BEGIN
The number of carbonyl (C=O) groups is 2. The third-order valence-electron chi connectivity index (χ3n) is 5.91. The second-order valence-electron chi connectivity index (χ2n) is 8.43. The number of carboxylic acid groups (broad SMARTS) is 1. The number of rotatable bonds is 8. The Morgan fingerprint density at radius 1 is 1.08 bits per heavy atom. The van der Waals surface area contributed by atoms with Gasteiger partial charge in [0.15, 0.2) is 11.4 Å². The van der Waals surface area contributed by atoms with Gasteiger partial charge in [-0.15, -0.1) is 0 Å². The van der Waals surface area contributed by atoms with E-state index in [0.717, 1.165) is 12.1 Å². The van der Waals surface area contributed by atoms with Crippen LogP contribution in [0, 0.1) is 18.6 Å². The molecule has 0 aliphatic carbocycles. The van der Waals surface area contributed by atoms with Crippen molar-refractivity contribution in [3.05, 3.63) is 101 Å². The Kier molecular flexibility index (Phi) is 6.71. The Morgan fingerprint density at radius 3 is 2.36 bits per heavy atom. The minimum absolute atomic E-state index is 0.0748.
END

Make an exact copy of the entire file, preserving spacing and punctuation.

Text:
The number of carbonyl (C=O) groups is 2. The third-order valence-electron chi connectivity index (χ3n) is 5.91. The second-order valence-electron chi connectivity index (χ2n) is 8.43. The number of carboxylic acid groups (broad SMARTS) is 1. The number of rotatable bonds is 8. The Morgan fingerprint density at radius 1 is 1.08 bits per heavy atom. The van der Waals surface area contributed by atoms with Gasteiger partial charge in [0.15, 0.2) is 11.4 Å². The van der Waals surface area contributed by atoms with Gasteiger partial charge in [-0.15, -0.1) is 0 Å². The van der Waals surface area contributed by atoms with E-state index in [0.717, 1.165) is 12.1 Å². The van der Waals surface area contributed by atoms with Crippen LogP contribution in [0, 0.1) is 18.6 Å². The molecule has 0 aliphatic carbocycles. The van der Waals surface area contributed by atoms with Crippen molar-refractivity contribution in [3.05, 3.63) is 101 Å². The Kier molecular flexibility index (Phi) is 6.71. The Morgan fingerprint density at radius 3 is 2.36 bits per heavy atom. The minimum absolute atomic E-state index is 0.0748.